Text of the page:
Cleaning tips & tools for people with limited mobility and chronic pain

Cleaning expert Melissa Maker shares her tips and tricks for cleaning with mobility issues.

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We all strive for a clean home, but physical limitations and chronic pain can make this challenging or feel near impossible. Whether it’s due to restricted movement, exhaustion, migraines, arthritis, or something else, here are helpful cleaning tips and tools to make cleaning easier on your body. Remember to always consult your healthcare team to ensure safe practices.

Reconsider your expectations 

When I dislocated my shoulder in 2020, I had to reconsider the way I cleaned and maintained my house. There were tasks I simply could not do, and I had to readjust my expectations and give myself leeway. It is a humbling experience to lose mobility – temporarily or permanently – and this is part of the acceptance process. It was an inside job and not an easy one.

Satellite cleaning kits 

When movement is limited, having to walk from the bathroom to the kitchen, and then back, simply to retrieve a cleaning product can be a hassle, the same goes for carrying heavy items such as bottles of product. Having small satellite cleaning stations around your house will allow you to clean as you go with additional steps to keep your place clean.

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Your appliances can help you

If you have a dishwasher and/or a washing machine, you can utilize the cleaning power of these appliances to clean much more than just dishes or clothing. Get delicates bags and place smaller items like shoes (think: rubber sandals, Crocs, canvas, and nylon shoes) in the washing machine. If using the dishwasher, place items like hairbrushes (take the hair out first), bathroom accessories like soap dishes and toothbrush holders, kids’ toys made from hard plastic without batteries, certain types of pet toys, as well as pet bowls.

Pace the work

If you deal with chronic pain and/or exhaustion, you need to pace yourself so that you aren’t overdoing it. You might clean the sink one day, the counter the next, and the floor—or a small section of it—the day after. Get a sense of how long you can work and what tasks you can manage before burning out, and then break down your tasks accordingly.


Clutter makes any cleaning more difficult—more things to move, more things to clean. Declutter as much as you can. Ask for help moving larger items, but remember that living with less makes life easier.

Ask for help

If professional cleaning services aren’t an option for you, consider asking family or friends for help. There’s no shame in seeking assistance, especially for something like cleaning. You can make it a social get-together that also involves a little tidying up. You might be surprised at what you can achieve if you just ask. Additionally, you can do a quick Google search to see if you qualify for government assistance. While searching for these programs can be time-consuming, the results—a paid aide—seem worth the effort.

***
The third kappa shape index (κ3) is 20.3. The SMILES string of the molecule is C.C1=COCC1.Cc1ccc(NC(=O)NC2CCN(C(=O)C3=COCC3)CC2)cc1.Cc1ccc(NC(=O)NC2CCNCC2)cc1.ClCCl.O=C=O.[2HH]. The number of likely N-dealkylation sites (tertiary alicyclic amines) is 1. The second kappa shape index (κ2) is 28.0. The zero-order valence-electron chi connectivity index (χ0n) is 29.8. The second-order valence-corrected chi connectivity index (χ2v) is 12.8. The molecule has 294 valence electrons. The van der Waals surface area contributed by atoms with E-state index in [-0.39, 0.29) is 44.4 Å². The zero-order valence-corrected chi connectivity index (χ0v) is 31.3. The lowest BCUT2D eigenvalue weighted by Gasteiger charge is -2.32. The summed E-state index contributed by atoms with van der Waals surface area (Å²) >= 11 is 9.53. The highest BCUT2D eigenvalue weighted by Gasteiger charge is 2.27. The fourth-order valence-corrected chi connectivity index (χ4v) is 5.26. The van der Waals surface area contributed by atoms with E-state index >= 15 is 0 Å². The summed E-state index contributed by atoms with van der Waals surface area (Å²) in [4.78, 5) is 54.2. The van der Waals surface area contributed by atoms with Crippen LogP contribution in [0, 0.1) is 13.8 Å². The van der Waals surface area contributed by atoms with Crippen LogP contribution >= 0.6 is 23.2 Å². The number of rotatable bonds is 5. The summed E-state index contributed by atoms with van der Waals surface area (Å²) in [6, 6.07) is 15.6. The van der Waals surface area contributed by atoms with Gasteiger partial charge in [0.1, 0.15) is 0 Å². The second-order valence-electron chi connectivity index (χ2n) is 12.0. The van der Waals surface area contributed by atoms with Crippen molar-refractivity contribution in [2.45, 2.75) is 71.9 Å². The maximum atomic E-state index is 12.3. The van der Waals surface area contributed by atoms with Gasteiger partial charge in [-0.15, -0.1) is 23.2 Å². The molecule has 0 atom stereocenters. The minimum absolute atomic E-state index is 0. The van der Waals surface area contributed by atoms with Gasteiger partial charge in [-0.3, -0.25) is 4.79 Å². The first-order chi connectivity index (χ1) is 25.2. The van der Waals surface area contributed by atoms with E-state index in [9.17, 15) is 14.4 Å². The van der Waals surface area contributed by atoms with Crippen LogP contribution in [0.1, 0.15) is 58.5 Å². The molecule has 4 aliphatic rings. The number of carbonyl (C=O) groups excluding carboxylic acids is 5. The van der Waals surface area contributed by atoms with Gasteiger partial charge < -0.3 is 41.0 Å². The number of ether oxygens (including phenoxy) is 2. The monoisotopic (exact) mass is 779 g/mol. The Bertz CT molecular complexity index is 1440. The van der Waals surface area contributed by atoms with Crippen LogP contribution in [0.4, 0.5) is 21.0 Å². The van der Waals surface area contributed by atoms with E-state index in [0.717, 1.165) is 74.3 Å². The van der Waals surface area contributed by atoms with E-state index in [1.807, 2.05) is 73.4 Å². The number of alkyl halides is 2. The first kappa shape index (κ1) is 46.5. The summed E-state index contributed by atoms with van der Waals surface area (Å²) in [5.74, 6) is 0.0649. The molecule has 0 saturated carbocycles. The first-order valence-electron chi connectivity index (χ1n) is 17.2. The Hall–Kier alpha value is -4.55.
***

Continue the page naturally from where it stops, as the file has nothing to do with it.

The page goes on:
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Tools to help


Use a rolling cart to store and move your cleaning tools and supplies. Rather than having to carry items around, place all items in a rolling cart and move them as needed so that you have all the items with you. This is also a great way to keep organized.


A grabber can save your back from painful “bend-overs” all around the house, help you reach things, and make tidying up easier. Avoiding bending is one of the first things an occupational therapist will recommend to someone with mobility issues, and the grabber helps with both upward and downward movement.
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These are useful for folks who find the repetitive motion of squeezing difficult. When the trigger is squeezed, it lets out an elongated spray which reduces the squeezing you need to do. It allows more coverage of surface area which can help disperse the product effectively and do its work so you don’t have to work as hard.
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Use an electric scrubber to tackle heavy cleaning tasks for you, and thanks to the longer pole, you can easily reach higher and lower areas. It’s perfect for tubs, tiles, baseboards, floors, and more. If you’re looking for a budget-friendly option, consider a ‘sponge on a stick.’ While this requires manual scrubbing, you still get the benefit of an extendable pole that allows you to reach high and low.


Vacuums are lighter than ever before, battery life is amazing, and the cleaning tech is on your side, so it’s a good idea to invest in a good vacuum. Look for one with a push-button function and find ones that make replacing tools and heads simple. The Dyson Omni is my go-to.


If you have arthritis or limited movement in your hands, removing and replacing tools can be harder. A robot vacuum can roam your floors and do the work for you; just be aware they may not be as thorough as a cordless vacuum and require more emptying on a regular basis.
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Melissa Maker is a cleaning expert, author, and host of the Clean My Space channel on YouTube with over 2.1 million subscribers. Her tips and videos are seen worldwide and she helps people like her find faster, easier and better ways to clean in the least amount of time.

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